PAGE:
Hear My Testimony: Maraia Teresa Tula, Human Rights Activist of El Salvador

By María Teresa Tula; Lynn Stephen | Go to book overview

CHAPTER 9

ANOTHER BOMBING AND
MORE DISAPPEARANCES

The first time they bombed the CO-MADRES office was in 1980. They put the bomb in the garage below the building, and our office had the most damage. All the windows were shattered, our machinery was ruined from the explosion, and we were frightened. The director of the National Guard came and told us that he was investigating the extent of the damage caused by the bombing done by terrorists. We never found out who was responsible for the bombing. After they bombed our office, they placed a bomb in the main door of the non-governmental Human Rights Commission. We shared a building with them. They were on the first floor and we were on the second floor. After these two bombings we stopped going to the office very much. We stopped going completely when we found three decapitated bodies in front of the main entrance to the building.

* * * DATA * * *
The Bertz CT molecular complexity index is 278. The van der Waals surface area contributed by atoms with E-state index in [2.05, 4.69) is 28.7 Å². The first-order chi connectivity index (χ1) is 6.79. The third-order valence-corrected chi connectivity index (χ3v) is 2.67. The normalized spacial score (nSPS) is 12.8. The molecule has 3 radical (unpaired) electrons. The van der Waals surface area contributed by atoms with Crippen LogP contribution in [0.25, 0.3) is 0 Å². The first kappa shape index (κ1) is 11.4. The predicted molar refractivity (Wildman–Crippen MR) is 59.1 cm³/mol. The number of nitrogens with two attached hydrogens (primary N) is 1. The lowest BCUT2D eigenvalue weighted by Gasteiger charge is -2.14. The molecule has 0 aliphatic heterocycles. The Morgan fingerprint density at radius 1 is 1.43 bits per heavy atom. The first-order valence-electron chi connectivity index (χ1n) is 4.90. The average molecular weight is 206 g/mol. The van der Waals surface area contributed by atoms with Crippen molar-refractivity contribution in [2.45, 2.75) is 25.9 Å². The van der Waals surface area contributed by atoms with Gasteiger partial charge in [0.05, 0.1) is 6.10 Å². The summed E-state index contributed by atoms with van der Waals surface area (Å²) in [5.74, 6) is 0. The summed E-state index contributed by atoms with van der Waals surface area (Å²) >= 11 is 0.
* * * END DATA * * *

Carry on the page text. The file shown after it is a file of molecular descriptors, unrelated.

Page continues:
It was horrible. We were sure that these bodies were meant as a signal that the same thing would happen to us if we didn't stop doing our work. After these mutilated corpses appeared on our doorstop, the situation got even worse.

The first person they captured was Delmi González, the daughter of a long time CO-MADRES member. She was a young woman, about 22 years old. One day she went with some friends to Planes de Renderos, a place just outside the city. It's well known in El Salvador as a place you can go to get a great view of the city and relax. It's nice and cool, very pleasant. There is a big wooded area you can walk around in. You can

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